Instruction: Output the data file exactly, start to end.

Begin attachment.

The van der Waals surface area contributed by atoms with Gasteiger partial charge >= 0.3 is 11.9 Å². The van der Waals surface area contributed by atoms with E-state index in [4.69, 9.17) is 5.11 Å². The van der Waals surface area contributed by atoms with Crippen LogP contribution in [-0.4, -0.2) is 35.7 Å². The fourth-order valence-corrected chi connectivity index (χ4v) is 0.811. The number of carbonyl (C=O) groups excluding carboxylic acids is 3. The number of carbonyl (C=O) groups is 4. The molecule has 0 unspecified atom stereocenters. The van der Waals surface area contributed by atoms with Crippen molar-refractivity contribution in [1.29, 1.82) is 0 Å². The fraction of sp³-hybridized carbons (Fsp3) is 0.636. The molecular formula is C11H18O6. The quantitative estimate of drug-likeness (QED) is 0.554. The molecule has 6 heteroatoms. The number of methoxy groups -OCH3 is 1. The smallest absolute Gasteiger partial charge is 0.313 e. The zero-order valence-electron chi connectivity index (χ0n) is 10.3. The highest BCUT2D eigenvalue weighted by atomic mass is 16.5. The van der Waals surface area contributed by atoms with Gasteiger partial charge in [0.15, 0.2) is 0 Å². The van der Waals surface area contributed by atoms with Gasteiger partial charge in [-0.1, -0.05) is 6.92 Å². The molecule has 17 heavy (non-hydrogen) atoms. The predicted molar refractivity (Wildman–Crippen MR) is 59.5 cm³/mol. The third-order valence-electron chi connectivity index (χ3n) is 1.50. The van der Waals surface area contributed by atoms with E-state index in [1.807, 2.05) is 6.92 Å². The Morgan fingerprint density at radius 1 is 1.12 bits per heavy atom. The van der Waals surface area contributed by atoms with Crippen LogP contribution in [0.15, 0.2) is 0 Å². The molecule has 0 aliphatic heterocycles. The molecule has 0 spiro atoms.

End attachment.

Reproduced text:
The van der Waals surface area contributed by atoms with Gasteiger partial charge >= 0.3 is 11.9 Å². The van der Waals surface area contributed by atoms with E-state index in [4.69, 9.17) is 5.11 Å². The van der Waals surface area contributed by atoms with Crippen LogP contribution in [-0.4, -0.2) is 35.7 Å². The fourth-order valence-corrected chi connectivity index (χ4v) is 0.811. The number of carbonyl (C=O) groups excluding carboxylic acids is 3. The number of carbonyl (C=O) groups is 4. The molecule has 0 unspecified atom stereocenters. The van der Waals surface area contributed by atoms with Crippen molar-refractivity contribution in [1.29, 1.82) is 0 Å². The fraction of sp³-hybridized carbons (Fsp3) is 0.636. The molecular formula is C11H18O6. The quantitative estimate of drug-likeness (QED) is 0.554. The molecule has 6 heteroatoms. The number of methoxy groups -OCH3 is 1. The smallest absolute Gasteiger partial charge is 0.313 e. The zero-order valence-electron chi connectivity index (χ0n) is 10.3. The highest BCUT2D eigenvalue weighted by atomic mass is 16.5. The van der Waals surface area contributed by atoms with Gasteiger partial charge in [0.15, 0.2) is 0 Å². The van der Waals surface area contributed by atoms with Gasteiger partial charge in [-0.1, -0.05) is 6.92 Å². The molecule has 17 heavy (non-hydrogen) atoms. The predicted molar refractivity (Wildman–Crippen MR) is 59.5 cm³/mol. The third-order valence-electron chi connectivity index (χ3n) is 1.50. The van der Waals surface area contributed by atoms with E-state index in [1.807, 2.05) is 6.92 Å². The Morgan fingerprint density at radius 1 is 1.12 bits per heavy atom. The van der Waals surface area contributed by atoms with Crippen LogP contribution in [0.15, 0.2) is 0 Å². The molecule has 0 aliphatic heterocycles. The molecule has 0 spiro atoms.